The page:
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From Vol. 5, Issue 3, March 2023

Why be citizens of the world?

Practicing Stoicism || SHARON LEBELL

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The call to be a citizen of the world is a foundational value infusing the history of Western moral philosophy. Diogenes, Cicero, Seneca, Epictetus, and Marcus Aurelius, among others, stressed the importance of seeing the world as a unity and viewing ourselves as cosmopolitans. Cosmopolitanism is an antidote to the dangerous and stultifying effects of provincial thinking.

What does it mean to view ourselves as citizens of the world?

What does it mean for us in the 21st century to view ourselves as citizens of the world, and why would we want to do that? When I was in grammar school students not only received grades in academics, but were also given marks in citizenship. I remember being confused about the meaning of citizenship. I guessed it had something to do with good behaviour and saluting the flag. I added voting to the mix when I got older. Still later on, I mistakenly conflated citizenship with a kind of nationalism. Many adults continue to hold views of citizenship that are similarly nebulous or misguided, especially those who have become politically cynical.

Several of my friends and associates are civically-engaged, but even among this group, I don’t recognize too many people who view citizenship as a fundamental part of their personal identity. Before considering citizenship and what citizenship asks of us, most of us think of ourselves as parents, as members of a certain religion, as players of particular sports or musical instruments, as members of a profession, or as a lover of a particular pastime. We in North America, especially those of us who have never served in the military, tend to elevate our rights as citizens over our responsibilities as such. And the wider embracing idea of being a citizen of the world easily becomes merely abstract or daunting as a burden.

Not just a Stoic concept

When the ancient Stoics surveyed the human landscape, they wisely observed the ever present conflicting claims of individualism and altruism animating us as individuals and as societies. The image of the citizen of the world was not introduced or espoused by the Stoics casually, but rather as a supremely necessary way to harmonize those seemingly contradictory impulses. There is, I think, genius in this.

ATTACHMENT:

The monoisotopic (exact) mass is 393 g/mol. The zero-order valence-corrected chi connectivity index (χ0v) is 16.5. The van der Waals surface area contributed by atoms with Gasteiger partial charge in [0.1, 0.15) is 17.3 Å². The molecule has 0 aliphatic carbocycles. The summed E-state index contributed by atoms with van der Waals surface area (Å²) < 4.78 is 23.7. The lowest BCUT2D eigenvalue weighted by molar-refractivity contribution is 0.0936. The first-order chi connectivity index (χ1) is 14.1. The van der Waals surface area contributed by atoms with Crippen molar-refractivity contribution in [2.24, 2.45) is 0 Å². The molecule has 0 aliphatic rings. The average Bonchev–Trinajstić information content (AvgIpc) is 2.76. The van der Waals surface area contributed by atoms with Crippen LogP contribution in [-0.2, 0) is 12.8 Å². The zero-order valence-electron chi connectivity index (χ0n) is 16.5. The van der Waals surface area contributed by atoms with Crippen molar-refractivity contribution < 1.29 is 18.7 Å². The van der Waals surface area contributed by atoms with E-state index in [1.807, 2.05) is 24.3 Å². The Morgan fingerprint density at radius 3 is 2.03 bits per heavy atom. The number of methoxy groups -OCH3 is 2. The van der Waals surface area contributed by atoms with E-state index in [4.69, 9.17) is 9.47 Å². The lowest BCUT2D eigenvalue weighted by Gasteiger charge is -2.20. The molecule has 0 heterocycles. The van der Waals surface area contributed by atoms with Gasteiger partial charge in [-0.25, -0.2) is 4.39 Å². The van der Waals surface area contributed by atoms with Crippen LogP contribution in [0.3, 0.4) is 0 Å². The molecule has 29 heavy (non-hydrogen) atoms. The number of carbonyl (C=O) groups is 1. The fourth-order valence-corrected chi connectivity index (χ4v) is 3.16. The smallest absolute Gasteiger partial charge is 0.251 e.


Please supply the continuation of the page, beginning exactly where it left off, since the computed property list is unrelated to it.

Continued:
Within each of us, the voice of the individual bellows the loudest, touting its needs, wants, and preferences. Everything in our immediate individual sensory experience reinforces the deep belief that we are the absolute center of the universe, the most important story going on in the whole world.

Consequently, how easy it is to mistakenly draw the conclusion that our feelings, our inconveniences, our pain, our anger, our boredom, our longings, and our triumphs matter more than those of other people’s? Sadly, we know all too many people in our personal lives and in the public eye who barrel through existence with such solipsistic assumptions, disregarding the damaging effects they have on all whom they encounter.

Checking our desperate selfcenteredness

To view oneself as a citizen of the world is more than a check on the evils of desperate self-centeredness. A citizen is, after all, not merely an inhabitant of a location or state. A citizen sees herself as a stake-holder, as someone who proudly shapes, co-creates, and upholds the principles, laws, values, and rituals that are intended to enrich everyone.

A world-citizen is propelled by humility, because he knows that his own sympathies and antipathies are hardly universal, but idiosyncratic, and that while there are countless others who see the world differently from himself, they are just as deserving of the same regard, dignity, and opportunity as he wishes for himself and his own family and tribe.

A crucial source of inner wisdom

The cosmopolitan uses his or her reason and actions for the discernment of the largest moral interests of humanity. The global citizen recognizes that in working for the better of all, we become better as individual souls, and the best for all is always in sight. By seeking to be citizens of the world, we free ourselves from the tyranny of self-involvement. This is a crucial source of inner freedom and the contented ease that comes from knowing you are an essential part of something at once worthy and greater than yourself.

Sharon Lebell is a founding member of the Walled Garden Philosophical Society https:// and the author of The Art of Living: The Classical Manual on Virtue, Happiness, and Effectiveness